UCA News Catholic Dioceses in Asia
UCA News Catholic Dioceses in Asia
UCA News Catholic Dioceses in Asia
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India's move against illegal migrants to hit indigenous people

Women's groups including Catholic nuns are pushing for changes to legal measures that they say will make millions stateless

UCA News reporter, New Delhi

UCA News reporter, New Delhi

Updated: February 24, 2020 01:23 AM GMT
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India's move against illegal migrants to hit indigenous people

Leaders of women's groups working among poor sections of people meet Indian politician Sharad Pawar on Feb. 17 to seek his intervention in western Indian Maharashtra state to reject a controversial citizenship law. (Photo supplied) 

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Three controversial measures aiming to push out illegal immigrants from India will see many indigenous people ending up in detention camps, says a group of women including Catholic nuns.

The women, mostly working among vulnerable sections of society, submitted a memorandum to senior Indian politician Sharad Pawar on Feb. 17 as part of their campaign against the laws that the federal government is bent on implementing.

Ignoring opposition, Prime Minister Narendra Modi’s government led by the pro-Hindu Bharatiya Janata Party (BJP) remains determined to implement the National Population Register (NPR), National Register of Citizens (NRC) and Citizenship Amendment Act (CAA).

“I work among abandoned children, especially girls in Mumbai. If the laws are implemented in their current form, my children will become stateless as they do not have any documents to prove their nationality,” said Sister Annie Fernandes, a member of the Society of Poor Sisters of Our Lady.

She was among some 30 women who met Pawar seeking his intervention to stop the government from implementing the measures.

The CAA aims to grant citizenship to illegal migrants from Bangladesh, Pakistan and Afghanistan if they are not Muslims. The other two measures connected with population registration are also suspected to be methods that identify and isolate religious or ethnic minorities.

Rights groups suspect all Indians will be asked to produce documents to prove their citizenship, and those who fail will be deemed migrants. Non-Muslims among them will be granted citizenship under the CAA, but Muslims will be forced into detention camps.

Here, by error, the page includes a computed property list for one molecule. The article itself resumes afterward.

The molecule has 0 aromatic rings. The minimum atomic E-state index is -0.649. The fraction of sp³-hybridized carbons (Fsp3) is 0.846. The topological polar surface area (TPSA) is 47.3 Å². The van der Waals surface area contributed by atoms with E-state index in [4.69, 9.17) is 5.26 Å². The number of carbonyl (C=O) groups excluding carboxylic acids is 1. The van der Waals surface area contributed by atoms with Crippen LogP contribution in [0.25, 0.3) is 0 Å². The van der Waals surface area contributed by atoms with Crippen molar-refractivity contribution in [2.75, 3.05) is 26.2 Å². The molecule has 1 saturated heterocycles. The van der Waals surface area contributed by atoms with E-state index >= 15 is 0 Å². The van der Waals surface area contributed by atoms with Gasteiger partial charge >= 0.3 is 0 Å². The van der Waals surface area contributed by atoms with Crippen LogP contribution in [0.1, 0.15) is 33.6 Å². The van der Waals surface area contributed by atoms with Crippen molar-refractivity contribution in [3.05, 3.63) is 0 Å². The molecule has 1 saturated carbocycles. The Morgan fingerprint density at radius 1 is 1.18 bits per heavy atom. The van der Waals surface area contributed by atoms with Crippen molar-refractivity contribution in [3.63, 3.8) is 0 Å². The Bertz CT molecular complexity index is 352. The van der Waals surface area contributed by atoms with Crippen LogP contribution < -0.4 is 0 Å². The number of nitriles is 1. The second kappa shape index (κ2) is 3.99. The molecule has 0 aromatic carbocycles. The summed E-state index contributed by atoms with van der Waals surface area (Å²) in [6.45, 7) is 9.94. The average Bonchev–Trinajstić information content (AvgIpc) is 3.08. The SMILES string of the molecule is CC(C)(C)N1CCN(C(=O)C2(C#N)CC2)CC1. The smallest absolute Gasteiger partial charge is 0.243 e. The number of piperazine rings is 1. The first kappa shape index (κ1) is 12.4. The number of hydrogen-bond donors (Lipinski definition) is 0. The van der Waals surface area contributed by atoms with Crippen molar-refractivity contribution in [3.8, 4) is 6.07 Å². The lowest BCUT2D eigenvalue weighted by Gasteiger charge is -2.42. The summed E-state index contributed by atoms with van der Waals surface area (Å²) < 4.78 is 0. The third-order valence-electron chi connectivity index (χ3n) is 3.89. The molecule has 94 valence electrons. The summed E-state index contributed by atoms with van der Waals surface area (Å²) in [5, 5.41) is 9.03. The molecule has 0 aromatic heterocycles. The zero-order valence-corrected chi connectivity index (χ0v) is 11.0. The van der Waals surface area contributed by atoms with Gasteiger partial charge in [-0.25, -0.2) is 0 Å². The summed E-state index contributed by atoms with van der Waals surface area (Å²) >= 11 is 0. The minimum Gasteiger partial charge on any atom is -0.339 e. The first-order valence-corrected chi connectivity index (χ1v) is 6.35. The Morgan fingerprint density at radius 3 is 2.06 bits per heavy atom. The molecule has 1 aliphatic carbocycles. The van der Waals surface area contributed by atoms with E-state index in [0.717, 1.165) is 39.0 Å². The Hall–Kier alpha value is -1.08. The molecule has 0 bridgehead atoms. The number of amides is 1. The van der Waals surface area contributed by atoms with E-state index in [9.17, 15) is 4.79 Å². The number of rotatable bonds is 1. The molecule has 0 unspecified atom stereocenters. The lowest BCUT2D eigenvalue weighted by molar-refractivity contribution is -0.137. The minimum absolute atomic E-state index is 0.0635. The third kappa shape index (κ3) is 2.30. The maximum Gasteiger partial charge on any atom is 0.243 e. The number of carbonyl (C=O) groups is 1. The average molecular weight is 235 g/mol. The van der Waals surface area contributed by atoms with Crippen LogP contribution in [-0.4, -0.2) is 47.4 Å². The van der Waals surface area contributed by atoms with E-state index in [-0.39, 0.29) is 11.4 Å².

Millions of socially poor Dalit and tribal people have no documents and face the threat of landing in detention centers or at least temporarily being stamped as illegal migrants, having no rights in their own land.

Sister Annie Fernandes said her children “don’t have even a birth certificate.” 

Changes sought in the law

The women want the government to change some clauses that discriminate against people, particularly the poor.

“The poorest and marginalized of all faiths would be affected” because they will lack documents, said Brinelle Elizabeth, a women leader connected with the Forum of Justice Coalition of Religious.

“The Christian community has rejected these measures as unconstitutional, discriminatory and divisive and pitting minorities against each other,” she told UCA News after meeting Pawar.

Daphne Viveka, who works among Christians in the western state of Maharashtra, told UCA News that “if the government goes ahead, hundreds of natural citizens of this country will be stateless and will end up in detention camps, at least temporarily for no fault of theirs.”

“I have personally come across many indigenous families who do not have any documents to prove their citizenship,” said Viveka, a member of Religious of the Sacred Heart of Jesus.

Elizabeth maintained that unless these controversial laws are not withdrawn, peace will be elusive in the country.

The women urged Pawar to influence the Maharashtra state government to oppose the controversial laws openly. Maharashtra is one of the states where the BJP is not in power, and Pawar’s Nationalist Congress Party is a major partner in the state coalition.

The worst victims of these moves are indigenous people, Dalits, wandering tribes and other illiterate and vulnerable groups, said Salesian Sister Rosaline Pereira, another member of the delegation. “Under these circumstances, they all will become stateless,” she said.

The fear and confusion have pushed thousands, mostly Muslims, on to the streets in protests. At least 30 people have died in clashes with police and riots linked to citizenship laws across India.

Protests continue in many state-owned universities including Jawaharlal Nehru University, Aligarh Muslim University and Jamia Millia Islamia. Live sit-ins are taking place in state capitals including Shaheen Bagh in Delhi.

Protesters say the citizenship changes are part of the federal government's policy to turn India into a Hindu-only nation in line with the BJP’s ideology.

More than 150 petitions have been filed against the government moves in the Supreme Court, the top court in the country.

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